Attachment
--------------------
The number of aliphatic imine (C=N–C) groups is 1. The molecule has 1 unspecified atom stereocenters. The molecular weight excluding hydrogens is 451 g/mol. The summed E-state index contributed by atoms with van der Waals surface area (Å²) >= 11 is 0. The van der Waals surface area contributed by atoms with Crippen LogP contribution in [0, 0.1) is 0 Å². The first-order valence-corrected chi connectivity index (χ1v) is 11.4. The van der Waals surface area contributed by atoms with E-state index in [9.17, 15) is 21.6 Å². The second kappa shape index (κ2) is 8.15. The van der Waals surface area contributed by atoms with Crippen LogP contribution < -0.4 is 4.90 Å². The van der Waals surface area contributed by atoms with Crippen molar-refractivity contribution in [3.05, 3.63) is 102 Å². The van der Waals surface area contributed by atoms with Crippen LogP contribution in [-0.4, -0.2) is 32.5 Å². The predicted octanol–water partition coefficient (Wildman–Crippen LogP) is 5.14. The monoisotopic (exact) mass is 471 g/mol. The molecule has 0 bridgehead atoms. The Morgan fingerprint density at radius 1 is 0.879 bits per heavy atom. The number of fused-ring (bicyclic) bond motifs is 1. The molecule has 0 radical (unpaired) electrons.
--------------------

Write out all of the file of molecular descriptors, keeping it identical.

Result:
The number of aliphatic imine (C=N–C) groups is 1. The molecule has 1 unspecified atom stereocenters. The molecular weight excluding hydrogens is 451 g/mol. The summed E-state index contributed by atoms with van der Waals surface area (Å²) >= 11 is 0. The van der Waals surface area contributed by atoms with Crippen LogP contribution in [0, 0.1) is 0 Å². The first-order valence-corrected chi connectivity index (χ1v) is 11.4. The van der Waals surface area contributed by atoms with E-state index in [9.17, 15) is 21.6 Å². The second kappa shape index (κ2) is 8.15. The van der Waals surface area contributed by atoms with Crippen LogP contribution < -0.4 is 4.90 Å². The van der Waals surface area contributed by atoms with Crippen molar-refractivity contribution in [3.05, 3.63) is 102 Å². The van der Waals surface area contributed by atoms with Crippen LogP contribution in [-0.4, -0.2) is 32.5 Å². The predicted octanol–water partition coefficient (Wildman–Crippen LogP) is 5.14. The monoisotopic (exact) mass is 471 g/mol. The molecule has 0 bridgehead atoms. The Morgan fingerprint density at radius 1 is 0.879 bits per heavy atom. The number of fused-ring (bicyclic) bond motifs is 1. The molecule has 0 radical (unpaired) electrons.